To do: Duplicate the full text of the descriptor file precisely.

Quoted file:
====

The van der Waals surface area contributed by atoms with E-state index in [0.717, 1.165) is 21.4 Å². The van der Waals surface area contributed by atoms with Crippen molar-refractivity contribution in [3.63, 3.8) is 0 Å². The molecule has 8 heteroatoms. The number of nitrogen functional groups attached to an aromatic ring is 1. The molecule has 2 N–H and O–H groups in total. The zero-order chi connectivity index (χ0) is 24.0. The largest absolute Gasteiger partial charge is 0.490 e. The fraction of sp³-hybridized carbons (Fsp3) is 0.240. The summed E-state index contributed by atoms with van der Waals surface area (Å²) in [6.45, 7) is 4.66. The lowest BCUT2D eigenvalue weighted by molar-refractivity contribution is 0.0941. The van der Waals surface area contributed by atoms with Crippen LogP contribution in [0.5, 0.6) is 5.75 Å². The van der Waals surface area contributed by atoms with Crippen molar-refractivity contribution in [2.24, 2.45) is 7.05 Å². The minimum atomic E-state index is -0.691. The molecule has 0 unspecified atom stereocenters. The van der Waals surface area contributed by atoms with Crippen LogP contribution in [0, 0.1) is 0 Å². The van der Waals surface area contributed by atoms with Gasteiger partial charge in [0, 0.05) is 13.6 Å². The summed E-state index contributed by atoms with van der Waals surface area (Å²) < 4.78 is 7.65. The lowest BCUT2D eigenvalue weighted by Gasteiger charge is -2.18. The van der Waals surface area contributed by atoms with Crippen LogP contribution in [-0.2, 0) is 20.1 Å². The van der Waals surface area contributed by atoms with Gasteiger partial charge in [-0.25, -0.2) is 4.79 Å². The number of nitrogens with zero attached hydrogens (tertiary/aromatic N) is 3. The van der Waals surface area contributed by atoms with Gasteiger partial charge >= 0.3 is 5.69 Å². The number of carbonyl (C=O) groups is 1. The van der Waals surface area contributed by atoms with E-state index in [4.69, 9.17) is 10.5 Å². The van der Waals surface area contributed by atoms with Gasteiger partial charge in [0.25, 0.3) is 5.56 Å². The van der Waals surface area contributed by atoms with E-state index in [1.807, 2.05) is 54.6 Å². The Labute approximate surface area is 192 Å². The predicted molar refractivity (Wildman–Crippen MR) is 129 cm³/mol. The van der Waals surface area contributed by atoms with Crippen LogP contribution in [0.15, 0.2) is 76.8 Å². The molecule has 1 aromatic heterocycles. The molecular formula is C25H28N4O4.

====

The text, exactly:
The van der Waals surface area contributed by atoms with E-state index in [0.717, 1.165) is 21.4 Å². The van der Waals surface area contributed by atoms with Crippen molar-refractivity contribution in [3.63, 3.8) is 0 Å². The molecule has 8 heteroatoms. The number of nitrogen functional groups attached to an aromatic ring is 1. The molecule has 2 N–H and O–H groups in total. The zero-order chi connectivity index (χ0) is 24.0. The largest absolute Gasteiger partial charge is 0.490 e. The fraction of sp³-hybridized carbons (Fsp3) is 0.240. The summed E-state index contributed by atoms with van der Waals surface area (Å²) in [6.45, 7) is 4.66. The lowest BCUT2D eigenvalue weighted by molar-refractivity contribution is 0.0941. The van der Waals surface area contributed by atoms with Crippen LogP contribution in [0.5, 0.6) is 5.75 Å². The van der Waals surface area contributed by atoms with Crippen molar-refractivity contribution in [2.24, 2.45) is 7.05 Å². The minimum atomic E-state index is -0.691. The molecule has 0 unspecified atom stereocenters. The van der Waals surface area contributed by atoms with Crippen LogP contribution in [0, 0.1) is 0 Å². The van der Waals surface area contributed by atoms with Gasteiger partial charge in [0, 0.05) is 13.6 Å². The summed E-state index contributed by atoms with van der Waals surface area (Å²) < 4.78 is 7.65. The lowest BCUT2D eigenvalue weighted by Gasteiger charge is -2.18. The van der Waals surface area contributed by atoms with Crippen LogP contribution in [-0.2, 0) is 20.1 Å². The van der Waals surface area contributed by atoms with Gasteiger partial charge in [-0.25, -0.2) is 4.79 Å². The number of nitrogens with zero attached hydrogens (tertiary/aromatic N) is 3. The van der Waals surface area contributed by atoms with Gasteiger partial charge >= 0.3 is 5.69 Å². The number of carbonyl (C=O) groups is 1. The van der Waals surface area contributed by atoms with E-state index in [4.69, 9.17) is 10.5 Å². The van der Waals surface area contributed by atoms with Gasteiger partial charge in [0.25, 0.3) is 5.56 Å². The van der Waals surface area contributed by atoms with E-state index in [1.807, 2.05) is 54.6 Å². The Labute approximate surface area is 192 Å². The predicted molar refractivity (Wildman–Crippen MR) is 129 cm³/mol. The van der Waals surface area contributed by atoms with Crippen LogP contribution in [0.15, 0.2) is 76.8 Å². The molecule has 1 aromatic heterocycles. The molecular formula is C25H28N4O4.